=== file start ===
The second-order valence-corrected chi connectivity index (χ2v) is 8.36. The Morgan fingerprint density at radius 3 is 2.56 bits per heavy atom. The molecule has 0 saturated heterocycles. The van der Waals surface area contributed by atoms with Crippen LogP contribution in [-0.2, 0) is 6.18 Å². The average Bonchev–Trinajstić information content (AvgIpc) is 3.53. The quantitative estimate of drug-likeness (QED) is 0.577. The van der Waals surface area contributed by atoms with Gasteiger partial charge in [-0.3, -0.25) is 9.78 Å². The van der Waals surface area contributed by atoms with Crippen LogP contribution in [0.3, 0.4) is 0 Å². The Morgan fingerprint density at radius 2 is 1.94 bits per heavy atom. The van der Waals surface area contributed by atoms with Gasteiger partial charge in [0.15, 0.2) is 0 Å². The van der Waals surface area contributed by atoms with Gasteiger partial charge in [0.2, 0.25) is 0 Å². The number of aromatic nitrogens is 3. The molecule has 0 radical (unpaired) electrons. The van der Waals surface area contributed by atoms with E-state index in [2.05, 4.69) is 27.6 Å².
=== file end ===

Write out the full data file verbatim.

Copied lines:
The second-order valence-corrected chi connectivity index (χ2v) is 8.36. The Morgan fingerprint density at radius 3 is 2.56 bits per heavy atom. The molecule has 0 saturated heterocycles. The van der Waals surface area contributed by atoms with Crippen LogP contribution in [-0.2, 0) is 6.18 Å². The average Bonchev–Trinajstić information content (AvgIpc) is 3.53. The quantitative estimate of drug-likeness (QED) is 0.577. The van der Waals surface area contributed by atoms with Gasteiger partial charge in [-0.3, -0.25) is 9.78 Å². The van der Waals surface area contributed by atoms with Crippen LogP contribution in [0.3, 0.4) is 0 Å². The Morgan fingerprint density at radius 2 is 1.94 bits per heavy atom. The van der Waals surface area contributed by atoms with Gasteiger partial charge in [0.15, 0.2) is 0 Å². The van der Waals surface area contributed by atoms with Gasteiger partial charge in [0.2, 0.25) is 0 Å². The number of aromatic nitrogens is 3. The molecule has 0 radical (unpaired) electrons. The van der Waals surface area contributed by atoms with E-state index in [2.05, 4.69) is 27.6 Å².